That Was The Week That Was


• A short week back from vacation began with the news of the passing of the leading historian of the Baptist General Conference (now Converge Worldwide)…

• …then ended with the case of the South Carolina high school student who defied a school district policy and inserted the Lord’s Prayer into his commencement address.

…There and Everywhere

Pope Francis in March
Pope Francis – Creative Commons (Presidency of Argentina)

• Why do Christians sing? Following the 4th century theologian Athanasius, Steven Guthrie argued that singing is a spiritual discipline — less (at the outset) about expression than impression (“Singing is first of all an act of imitating. I take another person’s words, another person’s declaration, on my own lips and into my own heart.”)

• It’s hard not to join the Pope Francis fan club. One prominent member is columnist Michael Gerson, who finds Francis’ witness Christ-like and faithful to Catholic social teaching, whose foundational assertion “that human beings have moral and social natures, and that true freedom is found in their fulfillment” is “fundamentally at odds with moral relativism and economic libertarianism. It transcends our ideological debates and challenges all sides of them.”

• After explaining why she remains a celibate, gay Catholic rather than switching to one of the “Christian churches beginning to integrate gay marriage into their theology,” Eve Tushnet concluded that “gay Catholics can also offer a necessary witness to the broader society. By leading lives of fruitful, creative love, we can offer proof that sexual restraint isn’t a death sentence (or an especially boring form of masochism). Celibacy can offer some of us radical freedom to serve others…. Moreover, celibate gay Christians can offer proof that friendship can be real love, and deserves the same honor as any other form of lovingkindness, caretaking and devotion.”

• I’ll have a post on the concept of innovation next week, noting (among other things) that the Christian theological tradition has not always embraced that word. Seeking to answer the question, “How can one innovate while both remaining inside of, and even bolstering the case for, orthodoxy?”, Ben Stevens proposed a surprisingly compelling analogy to… typography.

• Another interesting Mark Oppenheimer article: on the diverse experiences of Jewish converts to (politically) conservative Christianity.

• What leads young people to atheism? After interviewing student leaders of Freethinking Societies and Secular Student Alliances, Larry Taunton reported that most had grown up in churches, where they “heard plenty of messages encouraging ‘social justice,’ community involvement, and ‘being good,’ but they seldom saw the relationship between that message, Jesus Christ, and the Bible.”

• Last October I blogged about the Cuban Missile Crisis and the beginning of the Second Vatican Council, both of which were marking 50th anniversaries. Like me, George Weigel places Pope John XXIII’s  Pacem in Terris at the nexus of those two events; unlike me, he knows a great deal about that encyclical and its legacy.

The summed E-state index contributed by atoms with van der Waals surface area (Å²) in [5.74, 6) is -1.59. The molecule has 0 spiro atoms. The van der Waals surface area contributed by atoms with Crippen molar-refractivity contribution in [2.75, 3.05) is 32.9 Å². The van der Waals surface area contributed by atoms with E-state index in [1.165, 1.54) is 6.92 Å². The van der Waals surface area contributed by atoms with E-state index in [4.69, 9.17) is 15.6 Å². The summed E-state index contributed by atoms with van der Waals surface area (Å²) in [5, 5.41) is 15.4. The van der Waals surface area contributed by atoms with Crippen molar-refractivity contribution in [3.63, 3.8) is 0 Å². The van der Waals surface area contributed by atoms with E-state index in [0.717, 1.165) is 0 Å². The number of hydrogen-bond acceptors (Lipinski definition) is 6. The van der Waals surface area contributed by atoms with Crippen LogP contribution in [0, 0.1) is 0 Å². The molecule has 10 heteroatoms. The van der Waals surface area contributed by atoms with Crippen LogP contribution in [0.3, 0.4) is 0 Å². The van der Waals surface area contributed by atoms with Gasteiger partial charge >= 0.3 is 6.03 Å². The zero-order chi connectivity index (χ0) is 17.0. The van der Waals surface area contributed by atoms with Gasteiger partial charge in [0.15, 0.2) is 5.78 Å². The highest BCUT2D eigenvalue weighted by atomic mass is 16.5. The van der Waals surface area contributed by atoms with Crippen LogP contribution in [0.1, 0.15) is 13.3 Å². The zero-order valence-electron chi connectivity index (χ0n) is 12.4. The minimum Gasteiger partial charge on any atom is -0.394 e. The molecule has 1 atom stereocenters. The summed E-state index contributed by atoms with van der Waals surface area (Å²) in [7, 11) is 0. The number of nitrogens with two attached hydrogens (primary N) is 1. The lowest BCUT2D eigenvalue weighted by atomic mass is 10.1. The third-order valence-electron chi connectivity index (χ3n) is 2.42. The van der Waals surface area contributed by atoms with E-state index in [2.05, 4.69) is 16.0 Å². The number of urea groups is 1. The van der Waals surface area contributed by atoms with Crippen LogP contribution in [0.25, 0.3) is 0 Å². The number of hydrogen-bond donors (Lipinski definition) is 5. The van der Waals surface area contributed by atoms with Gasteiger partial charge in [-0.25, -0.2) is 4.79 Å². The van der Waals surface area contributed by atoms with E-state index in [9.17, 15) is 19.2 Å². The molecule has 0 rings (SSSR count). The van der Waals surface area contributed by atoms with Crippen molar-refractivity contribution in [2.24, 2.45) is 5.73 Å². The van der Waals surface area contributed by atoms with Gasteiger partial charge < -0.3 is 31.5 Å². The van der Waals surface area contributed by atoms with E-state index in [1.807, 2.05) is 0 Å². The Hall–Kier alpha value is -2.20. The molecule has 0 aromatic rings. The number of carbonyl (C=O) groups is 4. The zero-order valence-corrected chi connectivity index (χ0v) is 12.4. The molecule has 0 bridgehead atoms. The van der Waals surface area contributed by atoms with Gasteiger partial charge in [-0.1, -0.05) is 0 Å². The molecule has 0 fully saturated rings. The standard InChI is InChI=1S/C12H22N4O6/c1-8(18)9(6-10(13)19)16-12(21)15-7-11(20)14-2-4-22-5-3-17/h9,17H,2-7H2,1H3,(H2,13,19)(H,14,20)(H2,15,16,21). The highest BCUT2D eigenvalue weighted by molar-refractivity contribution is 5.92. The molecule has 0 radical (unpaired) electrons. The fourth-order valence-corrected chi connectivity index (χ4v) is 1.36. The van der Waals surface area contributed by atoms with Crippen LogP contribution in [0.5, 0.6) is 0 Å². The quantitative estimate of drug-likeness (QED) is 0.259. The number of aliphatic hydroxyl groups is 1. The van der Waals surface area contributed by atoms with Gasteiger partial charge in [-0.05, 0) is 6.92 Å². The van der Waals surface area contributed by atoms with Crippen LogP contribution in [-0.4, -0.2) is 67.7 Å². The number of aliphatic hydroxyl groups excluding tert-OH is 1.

• The 1962 Cuban crisis is often regarded as the most dangerous moment in the Cold War, but it may be that a massive NATO war game in 1983 — as misinterpreted by Soviet leaders — may have brought the world even closer to thermonuclear war.

• Yep, this is pretty much the life of the college graduate with a humanities major. (H/T Hilary Ritchie via Dan Ritchie)

Hamza Yusuf
Sheikh Hamza Yusuf, co-founder and president of Zaytuna College – Creative Commons (Omar Chatriwala)

• But if something like that cartoon doesn’t sell it, the discipline of philosophy could try this marketing campaign.

• In a New Yorker profile of America’s first Muslim liberal arts college, Rollo Romig concluded that “there are predictable areas in which the tension between religious conservatism and liberal arts has manifested itself at Christian colleges, and they seem likely to play out at Zaytuna as well…. If [co-founder Hamza] Yusuf had wanted to create a school that’s a Muslim equivalent of Bob Jones University, he wouldn’t have any problem—there’s a long tradition of intolerant American religious colleges that Zaytuna could fit into. But few of them have the élite academic reputation Zaytuna aspires to. One notable exception is Wheaton College, a Christian Evangelical liberal-arts school in Illinois, which has repeatedly been ranked the least L.G.B.T.-friendly college in the United States by the Princeton Review, but which is also highly regarded for the quality of its undergraduate teaching.”

• It’s a start, at least: the German language lost its longest word.

• I was ready to worry that my blog posts are often double the ideal length suggested by the Tenured Radical, but it turns out that 38% of blog readers “bounce” after reading only a few words and most visitors only read about half the post anyway. (Of course, I put this at the end of a post, guaranteeing it would be read only by dedicated readers like yourself, who now have even more reason to feel superior to the rest of the semi-literates flitting about the blogosphere.)

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